Forty days later, the pair was found by police. The boy was taken home, the lady was arrested.

The reporter guides the reader along the notes of two therapists of Peter Jay.
In the first therapy, Peter denied any sexual aspect in the relationship with Diana.

However, during the second therapy, Peter Jay told the therapist and his father and a priest about the quite frequent sexual contacts the pair has had.
During the trial, both therapist testified, as well as Peter Jay did, testifying also about his sexual adventures with Diana. Diana strongly denied such contacts.

Diana's lawyer found many inconsistencies in Peter Jay's testimony, as well as some impossibilities and improbabilities. "Too many for good evidence", said the jury.
1994
Wakefield, Hollida, & Underwager Ralph; The Alleged Child Victim and Real Victims of Sexual Misuse
Conclusions

The real victims of sexual abuse of children include all of us, because the system we have set up to eliminate abuse of children may be doing more damage than good.

Children may be harmed by the intervention.
Families, including extended family members, may be destroyed.
Grandparents may never see their grandchildren again.
Occupations that involve work with children become suspect: Teachers, preachers, boy scout leaders, big brothers, athletic coaches, day care workers, counselors, mental health professionals, and others are watched suspiciously by a society that asks why they choose to work with children.
Lonely people learn quickly to avoid all friendly actions toward children (Weinbach 1987).
Men learn that in spite of twenty years of rhetoric telling them they can have feelings and be gentle, if they are affectionate with children they can go to prison.
[...]
It must be possible for all who are concerned with reducing the abuse of children to agree cognitively that increasing the accuracy of the process is both desirable and attainable. There is more credible and reliable information now than a few years ago. It is possible now to assert [...]that there is a general consensus in the scientific community about some basic facts. Potentially this information can be used to develop a more accurate and reliable way to make decisions about child sexual abuse which will result in greater protection of abused children and less harm to innocent persons.
Gardner, Richard A.; The Sex-Abuse Time-Line Diagrams; IPT Journal, Vol 6, 3-5, 1994
When evaluating sexual abuse allegations it is extremely important to differentiate between symptoms that arose prior to disclosure and those that arose afterwards. Symptoms arising after the disclosure and cessation of abuse can be caused by sexual abuse therapy, multiple interrogations, and other aspects of the legal process. Therefore, in a sex-abuse examination it is necessary to inquire as to the timing of the development of any claimed symptoms. Diagrams are presented to facilitate this inquiry.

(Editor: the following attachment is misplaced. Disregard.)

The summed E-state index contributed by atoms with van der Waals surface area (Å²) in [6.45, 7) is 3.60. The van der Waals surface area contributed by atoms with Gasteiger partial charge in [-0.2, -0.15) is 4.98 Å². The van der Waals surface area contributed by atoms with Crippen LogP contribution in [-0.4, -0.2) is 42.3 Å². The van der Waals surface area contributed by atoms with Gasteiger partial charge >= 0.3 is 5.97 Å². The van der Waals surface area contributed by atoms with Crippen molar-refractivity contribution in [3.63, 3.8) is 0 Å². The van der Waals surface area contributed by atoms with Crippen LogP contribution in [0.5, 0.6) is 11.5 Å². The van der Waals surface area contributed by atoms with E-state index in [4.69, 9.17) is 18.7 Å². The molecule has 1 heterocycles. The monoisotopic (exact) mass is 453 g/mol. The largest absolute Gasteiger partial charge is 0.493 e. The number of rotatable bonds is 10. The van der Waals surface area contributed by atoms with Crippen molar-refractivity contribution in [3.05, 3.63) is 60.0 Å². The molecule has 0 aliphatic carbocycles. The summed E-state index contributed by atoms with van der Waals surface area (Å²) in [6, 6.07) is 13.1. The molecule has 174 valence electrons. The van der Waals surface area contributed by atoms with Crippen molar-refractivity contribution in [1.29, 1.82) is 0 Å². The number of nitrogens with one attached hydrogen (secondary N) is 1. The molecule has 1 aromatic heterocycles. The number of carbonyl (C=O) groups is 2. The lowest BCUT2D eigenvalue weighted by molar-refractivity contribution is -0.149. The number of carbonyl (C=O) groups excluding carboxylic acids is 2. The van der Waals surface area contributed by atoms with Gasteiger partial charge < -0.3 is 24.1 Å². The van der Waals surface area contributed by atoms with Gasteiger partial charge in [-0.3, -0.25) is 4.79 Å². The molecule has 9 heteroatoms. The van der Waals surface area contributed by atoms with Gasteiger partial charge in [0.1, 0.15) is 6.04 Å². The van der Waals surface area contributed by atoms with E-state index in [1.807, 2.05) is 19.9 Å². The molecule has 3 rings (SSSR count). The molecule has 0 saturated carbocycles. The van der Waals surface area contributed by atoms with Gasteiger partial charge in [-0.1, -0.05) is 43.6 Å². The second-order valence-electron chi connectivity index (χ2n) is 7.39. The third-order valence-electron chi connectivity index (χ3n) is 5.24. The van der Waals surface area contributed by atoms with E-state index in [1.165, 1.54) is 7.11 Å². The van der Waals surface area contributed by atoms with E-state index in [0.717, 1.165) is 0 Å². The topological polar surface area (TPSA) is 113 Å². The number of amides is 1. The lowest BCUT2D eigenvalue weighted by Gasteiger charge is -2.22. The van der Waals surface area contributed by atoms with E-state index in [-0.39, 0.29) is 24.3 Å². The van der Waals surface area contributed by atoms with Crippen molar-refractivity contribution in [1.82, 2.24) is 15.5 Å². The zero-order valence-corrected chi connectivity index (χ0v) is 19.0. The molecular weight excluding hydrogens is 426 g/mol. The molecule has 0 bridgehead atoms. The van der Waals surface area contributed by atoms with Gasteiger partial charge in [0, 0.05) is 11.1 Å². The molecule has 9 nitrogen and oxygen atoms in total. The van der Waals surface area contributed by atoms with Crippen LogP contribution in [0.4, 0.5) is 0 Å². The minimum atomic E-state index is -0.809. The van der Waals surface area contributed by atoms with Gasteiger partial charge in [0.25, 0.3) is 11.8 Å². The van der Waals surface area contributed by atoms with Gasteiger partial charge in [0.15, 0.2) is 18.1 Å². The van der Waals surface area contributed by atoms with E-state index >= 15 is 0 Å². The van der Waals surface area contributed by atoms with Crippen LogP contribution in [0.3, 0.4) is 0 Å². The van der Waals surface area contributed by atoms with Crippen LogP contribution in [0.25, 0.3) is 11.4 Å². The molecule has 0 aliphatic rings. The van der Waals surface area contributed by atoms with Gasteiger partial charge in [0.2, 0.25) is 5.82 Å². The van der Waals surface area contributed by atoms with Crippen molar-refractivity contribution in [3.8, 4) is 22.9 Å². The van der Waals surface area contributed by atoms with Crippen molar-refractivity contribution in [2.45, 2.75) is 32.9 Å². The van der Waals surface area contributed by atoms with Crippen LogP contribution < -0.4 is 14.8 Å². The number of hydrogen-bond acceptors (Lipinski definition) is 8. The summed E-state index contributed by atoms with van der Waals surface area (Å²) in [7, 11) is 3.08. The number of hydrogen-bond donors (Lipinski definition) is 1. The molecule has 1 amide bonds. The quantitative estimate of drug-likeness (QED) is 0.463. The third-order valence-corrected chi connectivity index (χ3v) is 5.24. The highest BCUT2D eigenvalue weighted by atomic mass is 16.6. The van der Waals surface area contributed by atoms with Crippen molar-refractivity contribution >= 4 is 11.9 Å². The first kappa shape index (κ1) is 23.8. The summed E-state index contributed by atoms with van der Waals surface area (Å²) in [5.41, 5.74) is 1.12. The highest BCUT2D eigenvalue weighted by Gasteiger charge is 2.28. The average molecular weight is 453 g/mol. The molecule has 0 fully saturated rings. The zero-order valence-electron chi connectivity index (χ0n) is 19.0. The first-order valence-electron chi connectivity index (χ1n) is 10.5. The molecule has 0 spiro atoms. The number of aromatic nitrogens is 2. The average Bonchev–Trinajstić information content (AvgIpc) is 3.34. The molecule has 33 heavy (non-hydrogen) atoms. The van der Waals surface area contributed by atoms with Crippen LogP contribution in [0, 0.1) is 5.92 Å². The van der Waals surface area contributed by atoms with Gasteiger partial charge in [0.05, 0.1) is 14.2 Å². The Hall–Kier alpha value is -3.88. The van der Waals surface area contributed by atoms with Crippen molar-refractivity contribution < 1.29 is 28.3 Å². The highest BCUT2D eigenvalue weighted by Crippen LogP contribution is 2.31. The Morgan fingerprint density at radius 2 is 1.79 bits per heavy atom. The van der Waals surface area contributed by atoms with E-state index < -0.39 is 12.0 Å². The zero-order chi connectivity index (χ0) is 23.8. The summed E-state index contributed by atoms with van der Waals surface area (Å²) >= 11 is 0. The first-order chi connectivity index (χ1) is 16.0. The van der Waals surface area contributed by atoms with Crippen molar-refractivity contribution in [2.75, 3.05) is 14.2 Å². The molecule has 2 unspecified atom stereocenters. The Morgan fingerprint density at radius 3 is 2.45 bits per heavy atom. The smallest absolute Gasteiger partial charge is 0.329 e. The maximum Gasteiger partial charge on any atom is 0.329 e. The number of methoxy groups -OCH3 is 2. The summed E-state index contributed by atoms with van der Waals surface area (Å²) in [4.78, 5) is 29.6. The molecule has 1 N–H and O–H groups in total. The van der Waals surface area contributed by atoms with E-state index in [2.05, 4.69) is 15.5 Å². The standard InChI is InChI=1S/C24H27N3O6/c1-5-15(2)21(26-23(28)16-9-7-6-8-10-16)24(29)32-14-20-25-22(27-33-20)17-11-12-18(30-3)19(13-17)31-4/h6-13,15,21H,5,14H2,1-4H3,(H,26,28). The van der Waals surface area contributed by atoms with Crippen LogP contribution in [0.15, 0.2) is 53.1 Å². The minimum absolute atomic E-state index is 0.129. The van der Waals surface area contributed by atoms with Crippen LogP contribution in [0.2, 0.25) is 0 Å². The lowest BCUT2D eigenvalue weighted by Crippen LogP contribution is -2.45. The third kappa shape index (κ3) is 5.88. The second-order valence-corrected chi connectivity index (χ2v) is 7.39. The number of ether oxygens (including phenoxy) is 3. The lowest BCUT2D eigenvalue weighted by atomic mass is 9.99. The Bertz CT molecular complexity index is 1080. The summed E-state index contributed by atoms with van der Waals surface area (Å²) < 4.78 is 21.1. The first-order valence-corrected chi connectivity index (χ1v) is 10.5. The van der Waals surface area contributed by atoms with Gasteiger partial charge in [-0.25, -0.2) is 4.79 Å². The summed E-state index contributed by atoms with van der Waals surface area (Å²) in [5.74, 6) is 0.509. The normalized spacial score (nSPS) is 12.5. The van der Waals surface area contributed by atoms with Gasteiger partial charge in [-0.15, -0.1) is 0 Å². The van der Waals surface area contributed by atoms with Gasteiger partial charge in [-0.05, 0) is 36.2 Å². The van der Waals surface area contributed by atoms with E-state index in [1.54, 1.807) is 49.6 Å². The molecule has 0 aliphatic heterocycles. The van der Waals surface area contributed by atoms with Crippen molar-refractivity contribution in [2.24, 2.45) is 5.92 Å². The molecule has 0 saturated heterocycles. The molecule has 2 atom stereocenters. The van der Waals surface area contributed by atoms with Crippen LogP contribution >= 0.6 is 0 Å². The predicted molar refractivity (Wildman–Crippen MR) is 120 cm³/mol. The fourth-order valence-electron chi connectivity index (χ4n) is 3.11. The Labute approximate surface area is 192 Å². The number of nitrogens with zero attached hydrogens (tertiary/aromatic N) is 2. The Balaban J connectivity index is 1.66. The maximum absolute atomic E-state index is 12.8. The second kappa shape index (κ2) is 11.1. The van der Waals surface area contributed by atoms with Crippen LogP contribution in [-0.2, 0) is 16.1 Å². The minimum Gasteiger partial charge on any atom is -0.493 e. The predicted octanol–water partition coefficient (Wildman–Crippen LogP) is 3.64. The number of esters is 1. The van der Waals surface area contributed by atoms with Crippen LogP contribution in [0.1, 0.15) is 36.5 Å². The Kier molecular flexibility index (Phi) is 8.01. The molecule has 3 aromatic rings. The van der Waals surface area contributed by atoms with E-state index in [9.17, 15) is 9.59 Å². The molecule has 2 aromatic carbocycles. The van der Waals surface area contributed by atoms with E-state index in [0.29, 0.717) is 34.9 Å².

Ginsberg, Alan; Thoughts on NAMBLA
Alan Ginsberg describes the reason why he joined NAMBLA. He also describes the task NAMBLA has to fulfil.
Underwager, Ralph, & Wakefield Hollida; Misinterpretation of a Primary Prevention Effort; Child Abuse Accusations, 6(2), 96-107. (1994).; 1994(6(2), ), 96-107., Jan 01 1994
In 1990, Ralph Underwager and Hollida Wakefield gave an interview to the editor of Paidika, The Journal of Paedophilia, a scholarly journal published in Holland. The interview was published in 1993.
Since that time, statements from the interview have been taken out-of-context and misinterpreted as indicating that RU and HW approve of pedophilia and child sexual abuse.
Here, they respond to these criticisms and accusations.
The authors add an Appendix: A Proposal: Primary Prevention Program for Child Sexual Abuse.
1995
Underwager, Ralph, & Wakefield Hollida; Special Problems with Sexual Abuse Cases
In this essay, an addition to a book, the authors write about children's witness in courts and about the ways to diagnose possible harm after child sexual abuse. Rules for interviewing children are given; the us eof anatomic dolls is contra-advised.
In addition, they mention research in which is proven that not all victims are harmed by the act itself; bad family environment is more harming the child.
Conclusion:
The continued accumulation of scientific research remains supportive of efforts to increase the accuracy of determinations and opinions expressed in response to accusations of sexual abuse. Legal scholarship and philosophy of science are likely to produce marked changes in jurisprudence and development of different procedures in the justice system.
1996
Graupner, Helmut; Sexuality, Youth Protection & Human Rights
The study examines the extent to which common sexual offences concerning minors do protect this proposed comprehensive right to sexual self-determination. The analysis is based upon the findings of natural and social science as well as an extensive and detailed international survey of national legal provisions.
Underwager, Ralph, & Wakefield Hollida; Therapeutic Influence in DID and Recovered Memories of Sexual Abuse; Issues In Child Abuse Accusations; 8(3/4), 160-169
Dissociative identity disorder (DID, formerly multiple personality disorder, or MPD) remains highly controversial. Some researchers and clinicians believe DID represents a distinct psychiatric disorder with a unique and stable set of symptoms and behaviors; these professionals see a significant connection between DID and severe childhood abuse.
Others maintain DID is an iatrogenic disorder that is heavily dependent upon therapeutic, media, and cultural influences.
Despite this debate, there is general agreement that some patients, with the unwitting encouragement of their therapists, can learn to show symptoms of DID. Two case studies are presented that illustrate how therapists can encourage recovered memories of childhood sexual abuse and the development of alter personalities.